3 things to know about Android Studio from Android Dev Summit 2019

Posted by Deepanshu Madan, Product Manager

Last month’s #AndroidDevSummit was jam-packed with announcements and technical news...so much that we wouldn’t be surprised if you missed something. So all this month, we’ll be diving into key areas from throughout the summit so you don’t miss anything. Earlier this week, we spotlighted Kotlin and Jetpack Compose, and today, we’re highlighting Android Studio, with the top three things you should know:

#1: Support for Jetpack Compose

For the best experience developing with Jetpack Compose, you can now use the latest version of Android Studio 4.0 in the canary channel, and benefit from smart editor features, such as New Project templates, code completion and the ability to immediately preview your Jetpack Compose UI.

#2: What’s new in Android Studio session

We covered both new features and successes of our quality initiative called Project Marble. On the quality aspect, we discuss improvements around hangs and latency, memory leak detection, automatic IDE heap sizing and build speed. Also during the session you will find demos on new developments & features in Android Studio such as Build Attribution tool which helps you understand and diagnose problems with your build system, Java 8 library desugaring, View binding, Kotlin Android live templates, an updated live Layout inspector which allows you to drill into resources right from the view to find where a property value originates in the source code with a 3D visualization of your view hierarchy.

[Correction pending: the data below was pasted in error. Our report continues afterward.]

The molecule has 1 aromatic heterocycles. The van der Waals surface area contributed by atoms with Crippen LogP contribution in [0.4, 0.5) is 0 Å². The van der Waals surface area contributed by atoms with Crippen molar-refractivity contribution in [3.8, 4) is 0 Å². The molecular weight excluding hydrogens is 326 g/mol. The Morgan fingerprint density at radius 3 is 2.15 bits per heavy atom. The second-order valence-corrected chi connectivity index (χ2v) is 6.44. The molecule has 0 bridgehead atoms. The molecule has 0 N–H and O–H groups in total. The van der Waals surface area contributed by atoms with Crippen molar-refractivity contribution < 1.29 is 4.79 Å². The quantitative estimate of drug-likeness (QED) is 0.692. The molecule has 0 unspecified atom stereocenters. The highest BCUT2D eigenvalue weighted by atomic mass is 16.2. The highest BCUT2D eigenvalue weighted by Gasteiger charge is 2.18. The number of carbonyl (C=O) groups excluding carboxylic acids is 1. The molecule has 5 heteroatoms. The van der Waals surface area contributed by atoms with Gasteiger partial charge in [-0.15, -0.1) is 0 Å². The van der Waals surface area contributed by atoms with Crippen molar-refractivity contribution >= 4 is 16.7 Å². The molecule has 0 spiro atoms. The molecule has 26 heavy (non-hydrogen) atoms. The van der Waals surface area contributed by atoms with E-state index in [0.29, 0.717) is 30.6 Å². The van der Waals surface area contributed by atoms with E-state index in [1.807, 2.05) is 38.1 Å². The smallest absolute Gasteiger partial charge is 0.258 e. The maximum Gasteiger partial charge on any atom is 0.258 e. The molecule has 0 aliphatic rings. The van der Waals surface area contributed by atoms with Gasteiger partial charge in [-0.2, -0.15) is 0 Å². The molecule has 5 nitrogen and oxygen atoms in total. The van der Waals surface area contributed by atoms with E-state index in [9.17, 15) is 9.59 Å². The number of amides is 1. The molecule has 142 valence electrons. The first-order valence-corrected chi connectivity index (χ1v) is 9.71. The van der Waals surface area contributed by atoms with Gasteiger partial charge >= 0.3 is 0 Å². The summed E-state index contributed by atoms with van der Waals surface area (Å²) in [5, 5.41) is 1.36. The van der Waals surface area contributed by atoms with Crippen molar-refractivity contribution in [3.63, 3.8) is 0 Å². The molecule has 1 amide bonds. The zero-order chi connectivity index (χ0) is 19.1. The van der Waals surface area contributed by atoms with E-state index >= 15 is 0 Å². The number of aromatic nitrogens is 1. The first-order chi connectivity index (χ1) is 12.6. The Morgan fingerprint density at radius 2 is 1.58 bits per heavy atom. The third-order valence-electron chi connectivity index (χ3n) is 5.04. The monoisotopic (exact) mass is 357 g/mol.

#3: Android Studio Design tools

We introduced new features of Layout & Navigation editor including a new split view, new tools such as Multi-preview which allows you to visualize your layout in different configurations and MotionEditor, visual design editor for the MotionLayout layout type, making it easier to create and preview animations. The Motion Editor provides a simple interface for manipulating elements from the MotionLayout library that serves as the foundation for animation in Android apps. In previous releases, creating and altering these elements required manually editing constraints in XML resource files. Now, the Motion Editor can generate this XML for you, with support for start and end states, keyframes, transitions, and timelines.

You can find the entire playlist of Android Dev Summit sessions and videos here. We’ll continue to spotlight other areas later this month, so keep an eye out and follow AndroidDevelopers on Twitter. Thanks so much for letting us be a part of this experience with you!